Sign up to the newsletter

Their is a problem with you're grammar

Did you spot the deliberate mistakes?  If so, read no further, you're off the hook!

I am often asked how 'perfect' a submission needs to be, in terms of its grammar and spelling.  Spelling should be spell-checked, preferably by a person rather than a machine, and grammar shouldn't stand out as wrong. I don't make a point of trying to find the mistakes but when something affects the sense of a sentence or a passage then that raises a red flag.

What drives me absolutely crazy (and pretty much every editor I have ever met), is the common confusion writers have with 'your' and 'you're', 'their, they're, there'', and problems with apostrophes.  This is my cut out and keep guide if this applies to you:

Your = belonging to you - such as 'your cat is sick'.  Not to be confused with:

You're = a contraction of 'you are' - such as 'you're sick and your cat is also sick'.

They're = a contraction of 'they are' - such as 'they're sick of hearing about your cat'.

There = a place - such as 'There is your sick cat'.

Their = belonging to them - such as 'their sick cat is over there, whereas your sick cat is over there.'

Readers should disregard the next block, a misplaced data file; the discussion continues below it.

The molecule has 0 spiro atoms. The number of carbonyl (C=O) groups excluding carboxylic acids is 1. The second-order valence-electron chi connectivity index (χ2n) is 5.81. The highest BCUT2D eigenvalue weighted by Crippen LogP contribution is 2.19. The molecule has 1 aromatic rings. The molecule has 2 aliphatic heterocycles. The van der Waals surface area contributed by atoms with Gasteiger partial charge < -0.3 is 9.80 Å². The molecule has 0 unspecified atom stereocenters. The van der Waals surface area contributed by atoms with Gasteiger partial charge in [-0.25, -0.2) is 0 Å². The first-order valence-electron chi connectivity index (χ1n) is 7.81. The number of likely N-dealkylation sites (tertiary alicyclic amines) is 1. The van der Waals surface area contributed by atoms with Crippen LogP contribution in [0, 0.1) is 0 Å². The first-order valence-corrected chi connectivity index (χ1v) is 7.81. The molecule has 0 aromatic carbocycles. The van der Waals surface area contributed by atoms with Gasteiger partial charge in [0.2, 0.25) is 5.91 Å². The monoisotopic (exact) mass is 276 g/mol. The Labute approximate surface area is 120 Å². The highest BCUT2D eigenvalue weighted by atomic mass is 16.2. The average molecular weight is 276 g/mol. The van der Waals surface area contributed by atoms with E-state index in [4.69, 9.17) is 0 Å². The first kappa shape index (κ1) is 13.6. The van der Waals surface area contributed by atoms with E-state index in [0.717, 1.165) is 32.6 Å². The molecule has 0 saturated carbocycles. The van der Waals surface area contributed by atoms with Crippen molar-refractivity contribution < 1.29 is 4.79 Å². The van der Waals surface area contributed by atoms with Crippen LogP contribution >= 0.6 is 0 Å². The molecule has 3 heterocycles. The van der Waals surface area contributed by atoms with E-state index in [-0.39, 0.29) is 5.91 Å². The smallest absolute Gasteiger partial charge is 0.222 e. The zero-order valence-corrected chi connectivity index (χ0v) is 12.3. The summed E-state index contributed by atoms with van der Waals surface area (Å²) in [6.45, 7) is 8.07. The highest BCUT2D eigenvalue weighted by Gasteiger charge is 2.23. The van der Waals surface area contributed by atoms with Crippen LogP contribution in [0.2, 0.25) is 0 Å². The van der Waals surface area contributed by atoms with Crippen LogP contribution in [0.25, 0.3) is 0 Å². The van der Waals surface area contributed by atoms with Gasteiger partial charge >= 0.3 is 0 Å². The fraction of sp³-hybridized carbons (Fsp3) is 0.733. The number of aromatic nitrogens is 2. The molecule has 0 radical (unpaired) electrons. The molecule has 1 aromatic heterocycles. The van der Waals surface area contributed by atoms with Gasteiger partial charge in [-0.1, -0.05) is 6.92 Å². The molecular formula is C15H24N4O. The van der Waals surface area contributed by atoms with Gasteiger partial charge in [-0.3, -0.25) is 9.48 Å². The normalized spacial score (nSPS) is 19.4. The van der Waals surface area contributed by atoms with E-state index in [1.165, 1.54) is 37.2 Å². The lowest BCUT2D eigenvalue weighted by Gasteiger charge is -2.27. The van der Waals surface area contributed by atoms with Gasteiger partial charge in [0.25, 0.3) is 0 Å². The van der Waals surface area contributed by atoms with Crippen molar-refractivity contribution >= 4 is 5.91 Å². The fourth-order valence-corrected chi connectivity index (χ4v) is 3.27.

Now - apostrophes.  There are whole websites devoted to the correct use of apostrophes, so feel free to search out different advice, if mine doesn't clarify the issue for you.

An apostrophe is used when you have a gap because you are using a contraction - so turning two words into a loosely connected word, such as 'you are' turning into 'you're'  - the apostrophe here acts as the missing 'a'.

It also is used for possession.  'Mary's cat' - so the cat belonging to Mary.

It is not used to indicate a plural.  'Mary has cats'.  If you have a plural that ends in 's' and you wish to indicate possession - then there are two acceptable alternatives.  'Mary's cats' beds are pink'.  or 'Mary's cats's beds are pink'.  Note in these examples, the cats belong to Mary (first apostrophe), and the beds belong to the cats (second apostrophe).

The exception is its/it's.  'It is' contracts to 'it's'.  'It has' contracts to 'it's'.  The item belonging to it doesn't get an apostrophe - so 'The cat licked its paws'.

That's it!  (That is it).  Go forth and use your apostrophes wisely!  (note no apostrophe at the end of apostrophes as it's a simple plural (it is a simple plural)).

If you found this article useful, you might want to take a look at:

How not to write a synopsis

What is it in the ideal submission package - and what isn't?

Creative process - your toolbox for self-improvement